Battle: Los Angeles begins by thrusting us straight into the action. A platoon of marines braces themselves in a chopper, under heavy fire from forces unknown. A look out the back shows a scene of massive destruction, fire raining down from the sky, chaos all around. For a few moments, right there, the movie seems like it’s on the right path. Then the story shifts, flashing back to twenty-four hours later, before the inevitable alien invasion, back when all the characters we’re about to see in battle just happened to be standing around delivering monologues which tell the audience everything there is to know about their personal life. Yeah, this is that kind of action movie.
They’ve thrown in that flashback to trick you into thinking this movie contains actual character development, but it doesn’t. At best they set up a few clichéd stereotypes. There’s the guy about to retire, the virgin, a soldier who’s getting married, and so on. It’s all pretty thin and what’s worse, none of it matters. By the time Battle: LA’s heroes are in the midst of battle they’ll all be reduced to even shallower forms and you’ll start thinking of them as the one with glasses, the Italian, that guy who’s kind of a dick, the girl, and Aaron Eckhart. Aaron Eckhart, who in one of the script’s most unintentionally ironic moments, sums up pretty much the entire movie by finishing one of his awkward character building monologues by waving his hand in the air and pronouncing, “but none of that matters”. He’s right, it doesn’t.
Good action movies develop their characters organically, in the heat of battle or in the midst of fight. Star Wars didn’t tell us Han Solo’s entire life story during his introduction scene at the Mos Eisely Cantina. That wouldn’t make sense. No one walks up to a stranger and says, “Hi I’m Han Solo. I’m from Corellia, I like long walks on the beach, sunsets, and I’m a big fan of Two and a Half Men. My mommy bought me a parakeet when I was eight, but I really wanted a dog.” We got to know what Han was all about while he was blasting around in the Millennium Falcon, scaring off entire battalions of Storm Troopers with nothing but sheer bravado. Battle: LA isn’t good enough to do that, and if it’s not good enough or smart enough to deal with its characters in a way that makes any sense, then I hope you’ve already assumed that it’s kind of clueless when it comes to everything else too.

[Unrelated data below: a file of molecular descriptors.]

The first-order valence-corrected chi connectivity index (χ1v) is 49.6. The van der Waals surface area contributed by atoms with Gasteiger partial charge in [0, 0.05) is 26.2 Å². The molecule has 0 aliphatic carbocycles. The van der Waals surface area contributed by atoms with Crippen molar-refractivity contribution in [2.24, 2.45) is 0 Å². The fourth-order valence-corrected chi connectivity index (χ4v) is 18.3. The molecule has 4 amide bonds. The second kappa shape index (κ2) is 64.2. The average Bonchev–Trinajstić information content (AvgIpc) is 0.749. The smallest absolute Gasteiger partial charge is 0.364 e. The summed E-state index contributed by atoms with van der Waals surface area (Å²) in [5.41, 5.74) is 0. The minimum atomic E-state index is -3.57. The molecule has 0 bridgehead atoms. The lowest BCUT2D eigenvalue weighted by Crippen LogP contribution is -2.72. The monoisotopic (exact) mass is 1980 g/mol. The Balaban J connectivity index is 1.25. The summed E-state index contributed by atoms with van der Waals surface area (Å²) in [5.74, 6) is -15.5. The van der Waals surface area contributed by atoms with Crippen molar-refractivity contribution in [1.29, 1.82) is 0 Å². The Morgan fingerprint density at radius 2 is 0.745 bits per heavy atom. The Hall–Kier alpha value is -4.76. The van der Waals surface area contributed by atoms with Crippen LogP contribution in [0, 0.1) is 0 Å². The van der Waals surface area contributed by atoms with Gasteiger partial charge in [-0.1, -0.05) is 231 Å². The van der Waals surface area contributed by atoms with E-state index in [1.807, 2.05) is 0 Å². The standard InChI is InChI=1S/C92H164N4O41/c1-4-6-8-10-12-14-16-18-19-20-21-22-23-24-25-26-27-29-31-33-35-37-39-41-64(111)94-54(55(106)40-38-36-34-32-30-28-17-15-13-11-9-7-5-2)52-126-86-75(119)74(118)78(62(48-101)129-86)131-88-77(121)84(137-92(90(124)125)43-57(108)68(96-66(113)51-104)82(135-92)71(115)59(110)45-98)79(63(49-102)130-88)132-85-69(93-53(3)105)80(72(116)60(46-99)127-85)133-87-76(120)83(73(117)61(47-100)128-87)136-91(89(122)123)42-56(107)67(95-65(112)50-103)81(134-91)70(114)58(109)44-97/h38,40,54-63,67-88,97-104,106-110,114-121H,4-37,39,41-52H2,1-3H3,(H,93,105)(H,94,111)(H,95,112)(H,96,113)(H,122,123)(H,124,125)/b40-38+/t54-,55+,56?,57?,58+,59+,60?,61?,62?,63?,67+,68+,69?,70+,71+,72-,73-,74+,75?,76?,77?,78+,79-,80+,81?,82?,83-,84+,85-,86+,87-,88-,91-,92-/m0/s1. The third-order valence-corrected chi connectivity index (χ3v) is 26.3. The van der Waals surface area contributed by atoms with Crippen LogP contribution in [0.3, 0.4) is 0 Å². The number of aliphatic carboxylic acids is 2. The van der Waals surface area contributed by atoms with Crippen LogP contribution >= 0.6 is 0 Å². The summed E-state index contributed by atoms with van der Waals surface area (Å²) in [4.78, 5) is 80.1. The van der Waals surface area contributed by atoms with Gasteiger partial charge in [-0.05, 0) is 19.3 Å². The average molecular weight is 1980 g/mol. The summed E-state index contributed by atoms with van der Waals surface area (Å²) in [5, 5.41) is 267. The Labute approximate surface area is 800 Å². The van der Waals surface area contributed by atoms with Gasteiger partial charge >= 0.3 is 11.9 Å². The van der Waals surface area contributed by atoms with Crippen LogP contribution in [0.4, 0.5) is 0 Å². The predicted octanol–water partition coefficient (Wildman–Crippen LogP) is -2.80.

So let’s talk about what does work in this lost endeavor. It’s interesting stylistically, as an alien invasion movie told entirely from the perspective of a small group of Marines stranded behind enemy lines. The mission that takes our heroes there, of course, doesn’t make a lot of sense. Your entire planet is in flames while under attack from hordes of hostile invaders and how does the military respond? They waste a dozen or so of their best soldiers on a suicide mission to save two or three, probably already dead, unimportant civilians miles behind enemy lines. Yeah, that makes sense. But if you can ignore the why, there’s fun to be had with the Aaron Eckhart led team skulking around in buildings and running scared out of their wits from faceless creatures taking potshots at them in the distance. The movie does a good job of building tension too, or would, if you cared at all about any of the people it’s building tension around.
Individual action sequences are well staged, though crafted in a way that probably saved the movie a lot of money on budget since alien soldiers are almost never seen up close, and always pictured far away, hiding behind things and firing at their human enemies. Still, there’s tension there. It’s everything motivating those scenes, the characters the plot moves around, that falls flat.
Battle: Los Angeles is the kind of movie that ends with one of those defeat the enemy by blowing up the one magical thing which can hurt them and conveniently isn’t guarded scenarios. And even that feels tacked on, thrown in at the end because someone realized that they’d spent the entire film skulking around in the suburbs and hadn’t actually delivered on any big set pieces. Well there is one, maybe you’ll even enjoy it, in spite of the fact that it doesn’t make any sense. I didn’t.
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